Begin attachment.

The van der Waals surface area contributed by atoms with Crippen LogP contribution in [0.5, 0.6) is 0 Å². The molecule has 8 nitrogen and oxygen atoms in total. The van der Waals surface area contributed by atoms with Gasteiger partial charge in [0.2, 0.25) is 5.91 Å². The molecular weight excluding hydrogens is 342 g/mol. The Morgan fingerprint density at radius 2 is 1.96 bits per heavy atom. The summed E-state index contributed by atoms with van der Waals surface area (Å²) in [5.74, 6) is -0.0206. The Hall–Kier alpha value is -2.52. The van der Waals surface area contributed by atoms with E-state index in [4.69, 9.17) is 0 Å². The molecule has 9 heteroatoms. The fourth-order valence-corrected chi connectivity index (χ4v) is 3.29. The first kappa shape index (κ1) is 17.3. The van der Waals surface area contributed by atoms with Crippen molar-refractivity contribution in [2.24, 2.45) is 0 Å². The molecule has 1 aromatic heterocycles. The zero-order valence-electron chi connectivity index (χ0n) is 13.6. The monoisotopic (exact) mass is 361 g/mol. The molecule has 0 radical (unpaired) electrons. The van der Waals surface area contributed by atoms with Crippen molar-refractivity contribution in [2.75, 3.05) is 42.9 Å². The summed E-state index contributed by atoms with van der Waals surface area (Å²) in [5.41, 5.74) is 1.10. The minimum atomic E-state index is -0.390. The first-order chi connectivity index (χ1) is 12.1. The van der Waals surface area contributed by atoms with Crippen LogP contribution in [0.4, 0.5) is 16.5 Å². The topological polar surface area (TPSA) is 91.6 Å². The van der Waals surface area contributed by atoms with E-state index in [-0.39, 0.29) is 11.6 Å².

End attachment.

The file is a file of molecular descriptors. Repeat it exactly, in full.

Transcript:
The van der Waals surface area contributed by atoms with Crippen LogP contribution in [0.5, 0.6) is 0 Å². The molecule has 8 nitrogen and oxygen atoms in total. The van der Waals surface area contributed by atoms with Gasteiger partial charge in [0.2, 0.25) is 5.91 Å². The molecular weight excluding hydrogens is 342 g/mol. The Morgan fingerprint density at radius 2 is 1.96 bits per heavy atom. The summed E-state index contributed by atoms with van der Waals surface area (Å²) in [5.74, 6) is -0.0206. The Hall–Kier alpha value is -2.52. The van der Waals surface area contributed by atoms with E-state index in [4.69, 9.17) is 0 Å². The molecule has 9 heteroatoms. The fourth-order valence-corrected chi connectivity index (χ4v) is 3.29. The first kappa shape index (κ1) is 17.3. The van der Waals surface area contributed by atoms with Crippen molar-refractivity contribution in [2.24, 2.45) is 0 Å². The molecule has 1 aromatic heterocycles. The zero-order valence-electron chi connectivity index (χ0n) is 13.6. The monoisotopic (exact) mass is 361 g/mol. The molecule has 0 radical (unpaired) electrons. The van der Waals surface area contributed by atoms with Crippen molar-refractivity contribution in [2.75, 3.05) is 42.9 Å². The summed E-state index contributed by atoms with van der Waals surface area (Å²) in [5.41, 5.74) is 1.10. The minimum atomic E-state index is -0.390. The first-order chi connectivity index (χ1) is 12.1. The van der Waals surface area contributed by atoms with Crippen LogP contribution in [0.4, 0.5) is 16.5 Å². The topological polar surface area (TPSA) is 91.6 Å². The van der Waals surface area contributed by atoms with E-state index in [-0.39, 0.29) is 11.6 Å².